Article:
VACCINE PURCHASE GUARANTEES FOR MANUFACTURERS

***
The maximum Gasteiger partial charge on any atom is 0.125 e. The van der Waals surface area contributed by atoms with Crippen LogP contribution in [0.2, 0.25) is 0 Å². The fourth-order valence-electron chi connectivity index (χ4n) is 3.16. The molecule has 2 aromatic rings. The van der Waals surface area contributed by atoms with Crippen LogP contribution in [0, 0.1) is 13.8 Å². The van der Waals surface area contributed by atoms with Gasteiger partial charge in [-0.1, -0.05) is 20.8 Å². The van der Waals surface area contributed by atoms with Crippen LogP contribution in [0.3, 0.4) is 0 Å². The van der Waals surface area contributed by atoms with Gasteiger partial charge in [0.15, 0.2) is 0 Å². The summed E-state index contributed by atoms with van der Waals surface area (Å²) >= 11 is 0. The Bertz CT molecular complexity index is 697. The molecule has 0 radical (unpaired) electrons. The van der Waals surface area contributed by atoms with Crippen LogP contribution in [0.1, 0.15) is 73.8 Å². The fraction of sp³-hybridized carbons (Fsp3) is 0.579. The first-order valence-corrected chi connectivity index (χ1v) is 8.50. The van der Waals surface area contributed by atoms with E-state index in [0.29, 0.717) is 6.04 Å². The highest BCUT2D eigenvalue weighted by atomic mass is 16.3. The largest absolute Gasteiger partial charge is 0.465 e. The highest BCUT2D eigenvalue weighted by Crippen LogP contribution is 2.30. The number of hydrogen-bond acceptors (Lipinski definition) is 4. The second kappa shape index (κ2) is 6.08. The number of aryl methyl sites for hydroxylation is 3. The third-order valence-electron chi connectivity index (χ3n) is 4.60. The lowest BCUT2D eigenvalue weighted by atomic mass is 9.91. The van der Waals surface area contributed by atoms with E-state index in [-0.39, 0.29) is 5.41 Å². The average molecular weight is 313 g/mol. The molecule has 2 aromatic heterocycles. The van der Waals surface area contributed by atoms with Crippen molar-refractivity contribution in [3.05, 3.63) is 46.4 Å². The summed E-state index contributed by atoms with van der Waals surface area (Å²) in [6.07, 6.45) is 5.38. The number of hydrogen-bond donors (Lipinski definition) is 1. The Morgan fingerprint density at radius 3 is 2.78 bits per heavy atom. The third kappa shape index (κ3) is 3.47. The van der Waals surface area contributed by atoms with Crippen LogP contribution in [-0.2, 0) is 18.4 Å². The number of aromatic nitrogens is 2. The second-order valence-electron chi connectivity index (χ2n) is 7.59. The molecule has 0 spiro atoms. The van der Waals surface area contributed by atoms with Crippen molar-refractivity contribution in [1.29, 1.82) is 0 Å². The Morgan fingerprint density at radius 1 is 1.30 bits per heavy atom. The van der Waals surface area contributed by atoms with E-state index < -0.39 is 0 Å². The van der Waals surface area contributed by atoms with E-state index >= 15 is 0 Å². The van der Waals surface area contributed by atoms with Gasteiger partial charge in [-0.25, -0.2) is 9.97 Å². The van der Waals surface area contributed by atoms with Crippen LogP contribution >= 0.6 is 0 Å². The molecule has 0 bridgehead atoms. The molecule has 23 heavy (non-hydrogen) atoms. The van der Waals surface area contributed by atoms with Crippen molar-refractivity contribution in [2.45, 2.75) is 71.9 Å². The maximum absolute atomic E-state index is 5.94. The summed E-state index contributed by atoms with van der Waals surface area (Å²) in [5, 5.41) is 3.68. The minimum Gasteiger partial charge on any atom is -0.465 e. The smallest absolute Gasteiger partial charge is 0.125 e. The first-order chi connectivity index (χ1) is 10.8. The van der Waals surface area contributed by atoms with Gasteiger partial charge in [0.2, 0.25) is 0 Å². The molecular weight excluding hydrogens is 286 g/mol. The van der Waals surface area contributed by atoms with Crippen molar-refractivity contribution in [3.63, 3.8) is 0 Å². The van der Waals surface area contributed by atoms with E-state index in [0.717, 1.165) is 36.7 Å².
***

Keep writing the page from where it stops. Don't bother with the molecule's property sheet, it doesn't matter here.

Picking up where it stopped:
VACCINE PURCHASE GUARANTEES FOR MANUFACTURERS would create incentives to enable development of new vaccines in response to imminent pandemics, the Institute of Medicine said in an Oct. 15 report. Purchase guarantees would be "analogous to farm commodity loans," IoM said. Guaranteed purchases are part of a larger recommendation that "the U.S. develop a means for generating stockpiles of selected vaccines and a 'surge' capacity for vaccine development and production that could be mobilized to respond quickly to future infectious disease emergencies," the institute report states. Vaccine stockpiling is an issue that has been raised repeatedly over the past several years as the number of vaccine manufacturers worldwide has dwindled. The vaccine industry has attributed its attrition to a combination of liability concerns, uncertain returns and development costs. The IoM report notes that there are "only five vaccine manufacturers" in the U.S., which consequently "is in a precarious position should an infectious disease emergency occur." Prepared by the Committee on Emerging Microbial Threats to Health, the report, entitled "Emerging Infections: Microbial Threats to Health in the United States," cites AIDS, Lyme Disease, multi-drug resistant tuberculosis and a new form of streptococcal bacteria as examples of "emerging new diseases" that have "appeared seemingly out of nowhere....New diseases will emerge, although it is impossible to predict their individual emergence in time and place." One alternative to purchase guarantees would be the creation of "government-supported" R&D and production facilities modeled after the National Cancer Institute's program for cancer therapeutics and the federal space, energy and defense laboratories. "The assigned mission for these new facilities would be vaccine development for future infectious disease contingencies," the report states. The committee notes that "there is no infrastructure in place today that allows for anticipatory vaccine development in response to future pandemics." The report urges that a comprehensive strategy be developed that takes advantage of existing research capacities at Public Health Service agencies and "relies as much as possible on the capability of private industry to manage the vaccine development process." To further strengthen intervention capabilities, the committee recommends "the expansion and coordination of NIH-supported research on the agent, host, vector and environmental factors that lead to emergence of infectious disease." Such research "should include studies on the agents and their biology, pathogenesis and evolution; vectors and their control; vaccines; and antimicrobial drugs." The IoM report offers several recommendations for improving the federal government's surveillance efforts. While the individual efforts of the various agencies should continue, the report recommends that either the Centers for Disease Control or a subcommittee of the Federal Coordinating Council for Science, Engineering and Technology be assigned to coordinate surveillance efforts. "As is the case for domestic efforts...international infectious disease surveillance activities undertaken by the U.S. government remain largely uncoordinated and in need of a strategy to focus them in appropriate areas," the report states. Additionally, PHS should develop "a comprehensive, computerized infectious disease database," which could consolidate existing information from specialized sources, the report recommends. Information on vaccine and drug availability could be included and made accessible to physicians, health care workers and clinical laboratories. The 19-member panel was co-chaired by Joshua Lederberg, Rockefeller University, and Robert Shope, Yale University. Project sponsors included CDC, Fogarty International Center, Lederle- Praxis Laboratories, the National Institute of Allergy and Infectious Diseases, and the U.S. Army Medical Research and Development Command.
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